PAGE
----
SWA Hiring

crj200driver

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I have heard rumors lately that SWA is only hiring about 50% of the applicants they interview. Is there any truth to this, and if there is, what are the chances of a guy without a 737 type who already has a scheduled interview making it through and being asked to come work for SWA?
 

mule

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Well...if they are hiring 50%, then I guess it means you've got about a 50-50 shot...

Seriously though, I believe it is more like 20-30%. The last two people that I know that have gone have had 2 out of 12 people on their date hired and 2 of 11. Not sure if that is an indicator for the whole month, but it is what it is.
 

F16TJ

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I think the numbers are lower than that. From my HPA class, 4 of 12 got hired. From my interview group only 2 of 11 got the call. From no official source, I've heard the 30% number kicked around.

Whatever it is, do your best and good luck!
 

LearLove

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Having followed SWA hiring for the last 7 years I seen figures from places like AirInc and such in the 2 out of 5 to 1 out of 4 interviewed gets the job. This is 40 to 25% which when averaged goes along with the 30% mentioned above.

Traditionally SWA interviewes 2 to 3 times the number of applicants per one pilot position compared to other airlines.
 

'72Gremlin

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Personally, as long as you have your interview, I believe that you are now on a level playing field with everyone who has the type rating. I don't think the type rating is a discriminator at the interview or the decision board. Of the 3 people I know of that didn't have the type rating, but had an interview, all of them received the call. That's 100%. Just one dude's observation.... Good luck....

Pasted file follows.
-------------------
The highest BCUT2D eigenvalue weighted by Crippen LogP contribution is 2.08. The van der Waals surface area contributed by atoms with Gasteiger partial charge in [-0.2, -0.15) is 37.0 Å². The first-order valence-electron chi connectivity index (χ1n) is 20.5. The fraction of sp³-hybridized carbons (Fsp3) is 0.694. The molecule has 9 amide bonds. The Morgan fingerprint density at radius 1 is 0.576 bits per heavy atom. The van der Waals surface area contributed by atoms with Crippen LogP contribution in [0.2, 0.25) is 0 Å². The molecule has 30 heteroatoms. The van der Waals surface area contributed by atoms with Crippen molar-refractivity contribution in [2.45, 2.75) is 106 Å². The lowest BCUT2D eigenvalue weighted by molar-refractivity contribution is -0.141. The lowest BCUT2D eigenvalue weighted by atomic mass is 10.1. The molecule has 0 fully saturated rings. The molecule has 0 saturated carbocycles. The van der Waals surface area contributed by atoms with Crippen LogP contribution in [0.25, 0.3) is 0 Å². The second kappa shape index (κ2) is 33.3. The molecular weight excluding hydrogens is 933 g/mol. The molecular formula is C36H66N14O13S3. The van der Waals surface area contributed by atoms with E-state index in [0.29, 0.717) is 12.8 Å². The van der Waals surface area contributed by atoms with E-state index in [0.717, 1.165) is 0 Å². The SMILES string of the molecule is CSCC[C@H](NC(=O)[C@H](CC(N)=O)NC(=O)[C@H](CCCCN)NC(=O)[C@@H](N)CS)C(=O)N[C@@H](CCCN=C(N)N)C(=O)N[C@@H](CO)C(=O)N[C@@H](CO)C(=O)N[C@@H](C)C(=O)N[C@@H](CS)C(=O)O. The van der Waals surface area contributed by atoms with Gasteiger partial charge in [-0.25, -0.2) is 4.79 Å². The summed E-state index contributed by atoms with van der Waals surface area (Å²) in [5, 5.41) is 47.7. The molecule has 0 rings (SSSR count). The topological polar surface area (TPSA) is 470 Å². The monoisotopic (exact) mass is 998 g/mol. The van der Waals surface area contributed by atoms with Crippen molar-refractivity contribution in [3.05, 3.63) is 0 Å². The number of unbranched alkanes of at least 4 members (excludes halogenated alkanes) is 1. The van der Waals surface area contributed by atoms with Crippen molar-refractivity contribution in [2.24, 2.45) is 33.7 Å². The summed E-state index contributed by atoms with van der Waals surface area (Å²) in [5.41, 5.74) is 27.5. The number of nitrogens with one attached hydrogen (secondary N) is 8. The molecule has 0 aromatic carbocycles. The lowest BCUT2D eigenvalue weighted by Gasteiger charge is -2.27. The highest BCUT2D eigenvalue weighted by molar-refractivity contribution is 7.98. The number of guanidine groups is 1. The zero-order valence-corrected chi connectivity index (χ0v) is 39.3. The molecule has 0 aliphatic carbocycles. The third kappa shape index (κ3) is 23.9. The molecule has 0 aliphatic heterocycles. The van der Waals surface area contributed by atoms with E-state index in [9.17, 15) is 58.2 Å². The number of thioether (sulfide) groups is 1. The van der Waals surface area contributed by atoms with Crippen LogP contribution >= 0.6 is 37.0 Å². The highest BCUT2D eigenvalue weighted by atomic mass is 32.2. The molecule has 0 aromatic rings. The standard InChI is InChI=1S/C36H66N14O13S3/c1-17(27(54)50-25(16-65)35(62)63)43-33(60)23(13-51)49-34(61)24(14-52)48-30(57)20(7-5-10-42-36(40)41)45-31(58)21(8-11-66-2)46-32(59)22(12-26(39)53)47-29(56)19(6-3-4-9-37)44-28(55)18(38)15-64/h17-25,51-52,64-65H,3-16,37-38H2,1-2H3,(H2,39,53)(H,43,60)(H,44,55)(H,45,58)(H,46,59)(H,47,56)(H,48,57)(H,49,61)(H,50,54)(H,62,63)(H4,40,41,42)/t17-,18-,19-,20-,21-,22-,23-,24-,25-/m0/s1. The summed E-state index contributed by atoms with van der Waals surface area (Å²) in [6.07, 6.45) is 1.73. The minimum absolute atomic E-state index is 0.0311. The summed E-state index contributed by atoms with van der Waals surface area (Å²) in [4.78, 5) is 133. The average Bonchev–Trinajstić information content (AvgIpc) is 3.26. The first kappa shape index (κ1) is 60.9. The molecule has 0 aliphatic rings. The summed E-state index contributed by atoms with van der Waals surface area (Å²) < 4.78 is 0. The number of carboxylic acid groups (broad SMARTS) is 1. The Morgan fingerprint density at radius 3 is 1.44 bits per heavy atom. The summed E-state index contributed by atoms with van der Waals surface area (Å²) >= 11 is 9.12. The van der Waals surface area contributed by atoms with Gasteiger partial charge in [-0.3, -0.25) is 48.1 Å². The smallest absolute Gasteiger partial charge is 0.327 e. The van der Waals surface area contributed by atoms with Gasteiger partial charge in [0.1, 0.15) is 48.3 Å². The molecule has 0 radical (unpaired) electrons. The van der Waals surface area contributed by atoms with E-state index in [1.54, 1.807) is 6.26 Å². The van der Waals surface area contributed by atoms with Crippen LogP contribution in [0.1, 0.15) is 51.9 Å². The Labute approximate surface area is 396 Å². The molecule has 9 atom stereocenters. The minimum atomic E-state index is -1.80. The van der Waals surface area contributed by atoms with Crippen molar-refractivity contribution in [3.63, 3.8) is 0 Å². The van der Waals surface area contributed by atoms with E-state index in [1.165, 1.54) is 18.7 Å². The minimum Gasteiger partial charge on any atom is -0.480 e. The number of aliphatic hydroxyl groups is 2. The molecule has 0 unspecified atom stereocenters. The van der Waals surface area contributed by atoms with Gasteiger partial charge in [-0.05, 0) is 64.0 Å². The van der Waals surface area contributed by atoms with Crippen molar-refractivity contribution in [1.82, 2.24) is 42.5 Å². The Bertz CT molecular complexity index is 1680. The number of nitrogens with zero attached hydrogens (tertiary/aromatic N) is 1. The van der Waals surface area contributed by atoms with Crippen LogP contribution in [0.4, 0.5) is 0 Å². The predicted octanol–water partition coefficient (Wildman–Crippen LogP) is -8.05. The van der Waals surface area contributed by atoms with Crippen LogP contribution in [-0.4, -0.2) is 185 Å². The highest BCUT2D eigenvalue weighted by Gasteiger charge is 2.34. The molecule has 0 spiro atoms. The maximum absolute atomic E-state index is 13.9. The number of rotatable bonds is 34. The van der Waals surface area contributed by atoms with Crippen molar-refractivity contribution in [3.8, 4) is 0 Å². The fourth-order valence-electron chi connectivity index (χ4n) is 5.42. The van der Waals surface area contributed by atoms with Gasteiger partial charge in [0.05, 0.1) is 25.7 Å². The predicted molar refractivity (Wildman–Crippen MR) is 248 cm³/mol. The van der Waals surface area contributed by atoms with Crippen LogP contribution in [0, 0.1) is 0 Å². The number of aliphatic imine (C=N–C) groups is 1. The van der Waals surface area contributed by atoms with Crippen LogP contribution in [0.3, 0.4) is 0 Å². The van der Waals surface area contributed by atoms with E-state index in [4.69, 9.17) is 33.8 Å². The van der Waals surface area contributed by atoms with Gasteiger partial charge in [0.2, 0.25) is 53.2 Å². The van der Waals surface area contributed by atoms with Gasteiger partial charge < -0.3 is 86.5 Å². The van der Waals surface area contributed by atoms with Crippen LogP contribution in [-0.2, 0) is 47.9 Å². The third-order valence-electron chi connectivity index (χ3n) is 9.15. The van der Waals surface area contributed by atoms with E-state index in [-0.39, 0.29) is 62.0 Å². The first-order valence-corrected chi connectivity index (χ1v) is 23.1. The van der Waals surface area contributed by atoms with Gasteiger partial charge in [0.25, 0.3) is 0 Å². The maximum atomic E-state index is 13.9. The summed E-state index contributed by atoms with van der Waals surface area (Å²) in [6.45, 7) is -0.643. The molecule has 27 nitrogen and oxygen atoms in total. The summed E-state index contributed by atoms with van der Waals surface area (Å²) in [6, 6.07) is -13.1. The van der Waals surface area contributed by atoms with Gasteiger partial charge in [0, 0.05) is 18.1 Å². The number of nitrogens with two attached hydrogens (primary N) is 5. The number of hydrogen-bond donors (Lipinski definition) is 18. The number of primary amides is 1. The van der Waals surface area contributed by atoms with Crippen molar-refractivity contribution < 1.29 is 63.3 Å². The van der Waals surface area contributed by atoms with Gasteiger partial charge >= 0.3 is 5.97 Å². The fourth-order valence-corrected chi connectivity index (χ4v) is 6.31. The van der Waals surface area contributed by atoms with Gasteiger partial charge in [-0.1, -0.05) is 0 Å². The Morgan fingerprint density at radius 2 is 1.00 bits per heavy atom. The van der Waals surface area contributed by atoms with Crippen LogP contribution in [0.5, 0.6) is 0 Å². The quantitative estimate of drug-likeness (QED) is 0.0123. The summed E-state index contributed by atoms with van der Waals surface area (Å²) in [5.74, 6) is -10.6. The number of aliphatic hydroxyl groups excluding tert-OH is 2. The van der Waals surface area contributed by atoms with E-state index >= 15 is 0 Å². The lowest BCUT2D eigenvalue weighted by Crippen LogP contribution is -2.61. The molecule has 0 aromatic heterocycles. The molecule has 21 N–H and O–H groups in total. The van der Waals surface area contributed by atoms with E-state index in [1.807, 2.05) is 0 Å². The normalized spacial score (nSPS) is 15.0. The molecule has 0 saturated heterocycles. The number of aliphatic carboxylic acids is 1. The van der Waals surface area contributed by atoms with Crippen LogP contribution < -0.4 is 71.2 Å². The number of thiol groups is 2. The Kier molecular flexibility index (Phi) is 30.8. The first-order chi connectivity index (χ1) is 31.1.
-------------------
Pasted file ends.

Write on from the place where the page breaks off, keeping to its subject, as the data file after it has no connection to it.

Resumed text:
crj200driver

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Thanks for the replies, I am definately going to give it my all. It's just nice to know whether I am on level playing field or not.
 

MotoX

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I got the Dear John letter recently myself. I thought I had what it took, but I guess not. No biggie, at least I can say I gave it a shot. Best of luck to all of you who are trying to get on. SWA is an awesome place!! I can say I am finished with the "airline" industry. This was my last swing as a "major" airline pilot. It's Barbie jets for now on for me.

BTW, I have a 737 type rating for sell if anyone is interested?!? Brand new and never used!! Bid starting at 1 dollar!!
 
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Flyum

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Got the good news call in OCT. 6 out of 12 got the Call! All had their TYPE. 4 of the 6 were military. Hope this helps. You gotta try...this place is amazing!
 

ezviper

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Very good news that you got an interview w/o type. I heard that SW was going to start doing that as the "pool" got smaller. 3 out of 10 were hired from 22 Sep interview, good luck!
 

murano

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Wow! A civilian guy without a 737 type rating getting an interview at SWA?! That is good news. Let me update my online app. :)
 

AlbieF15

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...FWIW...the highest percentage I have (something like 90%) in helping SWA clients is with Express Jet pilots with civilian backgrounds. Nobody is "automatic" at SWA but they've hired a bunch of those guys. Your "civilians get hired less than military..." is anecdotal and not accurate. This has been addressed on other threads...